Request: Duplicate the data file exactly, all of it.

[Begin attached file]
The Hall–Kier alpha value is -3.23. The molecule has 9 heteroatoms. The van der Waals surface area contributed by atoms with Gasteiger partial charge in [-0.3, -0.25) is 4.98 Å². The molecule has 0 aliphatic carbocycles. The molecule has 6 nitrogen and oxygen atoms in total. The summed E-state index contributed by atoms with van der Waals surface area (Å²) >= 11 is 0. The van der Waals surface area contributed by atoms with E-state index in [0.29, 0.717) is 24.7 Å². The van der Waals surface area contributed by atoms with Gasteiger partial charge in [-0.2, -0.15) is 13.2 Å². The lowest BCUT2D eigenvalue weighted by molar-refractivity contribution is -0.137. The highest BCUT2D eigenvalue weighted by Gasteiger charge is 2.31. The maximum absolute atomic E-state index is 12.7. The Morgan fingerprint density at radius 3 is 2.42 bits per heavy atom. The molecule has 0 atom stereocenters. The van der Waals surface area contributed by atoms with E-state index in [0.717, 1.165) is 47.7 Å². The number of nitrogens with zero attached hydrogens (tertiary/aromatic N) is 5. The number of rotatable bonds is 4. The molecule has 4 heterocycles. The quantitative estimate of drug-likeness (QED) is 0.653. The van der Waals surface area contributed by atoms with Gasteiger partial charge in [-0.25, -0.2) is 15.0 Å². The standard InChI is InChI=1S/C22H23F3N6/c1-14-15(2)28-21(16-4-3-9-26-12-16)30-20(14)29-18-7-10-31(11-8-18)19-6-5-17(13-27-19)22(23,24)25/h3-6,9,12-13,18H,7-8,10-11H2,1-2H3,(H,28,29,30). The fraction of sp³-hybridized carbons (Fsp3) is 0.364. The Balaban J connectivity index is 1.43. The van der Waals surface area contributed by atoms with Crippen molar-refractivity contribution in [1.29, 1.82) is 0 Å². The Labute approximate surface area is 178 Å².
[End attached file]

The Hall–Kier alpha value is -3.23. The molecule has 9 heteroatoms. The van der Waals surface area contributed by atoms with Gasteiger partial charge in [-0.3, -0.25) is 4.98 Å². The molecule has 0 aliphatic carbocycles. The molecule has 6 nitrogen and oxygen atoms in total. The summed E-state index contributed by atoms with van der Waals surface area (Å²) >= 11 is 0. The van der Waals surface area contributed by atoms with E-state index in [0.29, 0.717) is 24.7 Å². The van der Waals surface area contributed by atoms with Gasteiger partial charge in [-0.2, -0.15) is 13.2 Å². The lowest BCUT2D eigenvalue weighted by molar-refractivity contribution is -0.137. The highest BCUT2D eigenvalue weighted by Gasteiger charge is 2.31. The maximum absolute atomic E-state index is 12.7. The Morgan fingerprint density at radius 3 is 2.42 bits per heavy atom. The molecule has 0 atom stereocenters. The van der Waals surface area contributed by atoms with E-state index in [0.717, 1.165) is 47.7 Å². The number of nitrogens with zero attached hydrogens (tertiary/aromatic N) is 5. The number of rotatable bonds is 4. The molecule has 4 heterocycles. The quantitative estimate of drug-likeness (QED) is 0.653. The van der Waals surface area contributed by atoms with Gasteiger partial charge in [-0.25, -0.2) is 15.0 Å². The standard InChI is InChI=1S/C22H23F3N6/c1-14-15(2)28-21(16-4-3-9-26-12-16)30-20(14)29-18-7-10-31(11-8-18)19-6-5-17(13-27-19)22(23,24)25/h3-6,9,12-13,18H,7-8,10-11H2,1-2H3,(H,28,29,30). The fraction of sp³-hybridized carbons (Fsp3) is 0.364. The Balaban J connectivity index is 1.43. The van der Waals surface area contributed by atoms with Crippen molar-refractivity contribution in [1.29, 1.82) is 0 Å². The Labute approximate surface area is 178 Å².